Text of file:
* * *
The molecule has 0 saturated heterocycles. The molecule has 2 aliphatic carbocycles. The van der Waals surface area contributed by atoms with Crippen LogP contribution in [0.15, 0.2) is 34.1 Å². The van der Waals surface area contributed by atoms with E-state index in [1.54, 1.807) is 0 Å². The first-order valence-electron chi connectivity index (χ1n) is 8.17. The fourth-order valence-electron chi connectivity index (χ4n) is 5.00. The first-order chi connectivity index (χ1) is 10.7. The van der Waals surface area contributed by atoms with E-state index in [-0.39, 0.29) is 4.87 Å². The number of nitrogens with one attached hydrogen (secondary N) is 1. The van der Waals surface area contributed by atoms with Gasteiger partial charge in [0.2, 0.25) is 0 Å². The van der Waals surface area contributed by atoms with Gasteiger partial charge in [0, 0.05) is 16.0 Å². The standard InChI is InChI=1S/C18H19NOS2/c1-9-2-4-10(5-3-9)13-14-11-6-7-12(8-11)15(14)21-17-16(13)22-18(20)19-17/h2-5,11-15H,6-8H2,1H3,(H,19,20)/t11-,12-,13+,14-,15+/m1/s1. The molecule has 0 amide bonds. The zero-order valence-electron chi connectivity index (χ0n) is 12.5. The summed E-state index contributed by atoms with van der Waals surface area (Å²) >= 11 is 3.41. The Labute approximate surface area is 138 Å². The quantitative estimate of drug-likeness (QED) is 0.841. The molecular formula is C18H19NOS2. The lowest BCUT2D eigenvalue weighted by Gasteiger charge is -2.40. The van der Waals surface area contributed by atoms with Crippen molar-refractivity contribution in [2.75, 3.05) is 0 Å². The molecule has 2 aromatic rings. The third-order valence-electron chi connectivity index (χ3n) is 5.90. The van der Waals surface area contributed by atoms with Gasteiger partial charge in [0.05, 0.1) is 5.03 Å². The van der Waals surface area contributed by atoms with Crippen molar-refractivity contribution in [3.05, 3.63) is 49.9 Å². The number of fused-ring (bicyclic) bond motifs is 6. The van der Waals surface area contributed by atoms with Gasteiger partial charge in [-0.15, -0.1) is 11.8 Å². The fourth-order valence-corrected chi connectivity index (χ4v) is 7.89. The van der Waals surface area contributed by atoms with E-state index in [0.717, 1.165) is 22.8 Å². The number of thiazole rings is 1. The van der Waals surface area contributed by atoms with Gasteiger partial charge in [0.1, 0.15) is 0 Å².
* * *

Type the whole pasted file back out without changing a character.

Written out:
The molecule has 0 saturated heterocycles. The molecule has 2 aliphatic carbocycles. The van der Waals surface area contributed by atoms with Crippen LogP contribution in [0.15, 0.2) is 34.1 Å². The van der Waals surface area contributed by atoms with E-state index in [1.54, 1.807) is 0 Å². The first-order valence-electron chi connectivity index (χ1n) is 8.17. The fourth-order valence-electron chi connectivity index (χ4n) is 5.00. The first-order chi connectivity index (χ1) is 10.7. The van der Waals surface area contributed by atoms with E-state index in [-0.39, 0.29) is 4.87 Å². The number of nitrogens with one attached hydrogen (secondary N) is 1. The van der Waals surface area contributed by atoms with Gasteiger partial charge in [0.2, 0.25) is 0 Å². The van der Waals surface area contributed by atoms with Gasteiger partial charge in [0, 0.05) is 16.0 Å². The standard InChI is InChI=1S/C18H19NOS2/c1-9-2-4-10(5-3-9)13-14-11-6-7-12(8-11)15(14)21-17-16(13)22-18(20)19-17/h2-5,11-15H,6-8H2,1H3,(H,19,20)/t11-,12-,13+,14-,15+/m1/s1. The molecule has 0 amide bonds. The zero-order valence-electron chi connectivity index (χ0n) is 12.5. The summed E-state index contributed by atoms with van der Waals surface area (Å²) >= 11 is 3.41. The Labute approximate surface area is 138 Å². The quantitative estimate of drug-likeness (QED) is 0.841. The molecular formula is C18H19NOS2. The lowest BCUT2D eigenvalue weighted by Gasteiger charge is -2.40. The van der Waals surface area contributed by atoms with Crippen molar-refractivity contribution in [2.75, 3.05) is 0 Å². The molecule has 2 aromatic rings. The third-order valence-electron chi connectivity index (χ3n) is 5.90. The van der Waals surface area contributed by atoms with Gasteiger partial charge in [0.05, 0.1) is 5.03 Å². The van der Waals surface area contributed by atoms with Crippen molar-refractivity contribution in [3.05, 3.63) is 49.9 Å². The number of fused-ring (bicyclic) bond motifs is 6. The van der Waals surface area contributed by atoms with Gasteiger partial charge in [-0.15, -0.1) is 11.8 Å². The fourth-order valence-corrected chi connectivity index (χ4v) is 7.89. The van der Waals surface area contributed by atoms with E-state index in [0.717, 1.165) is 22.8 Å². The number of thiazole rings is 1. The van der Waals surface area contributed by atoms with Gasteiger partial charge in [0.1, 0.15) is 0 Å².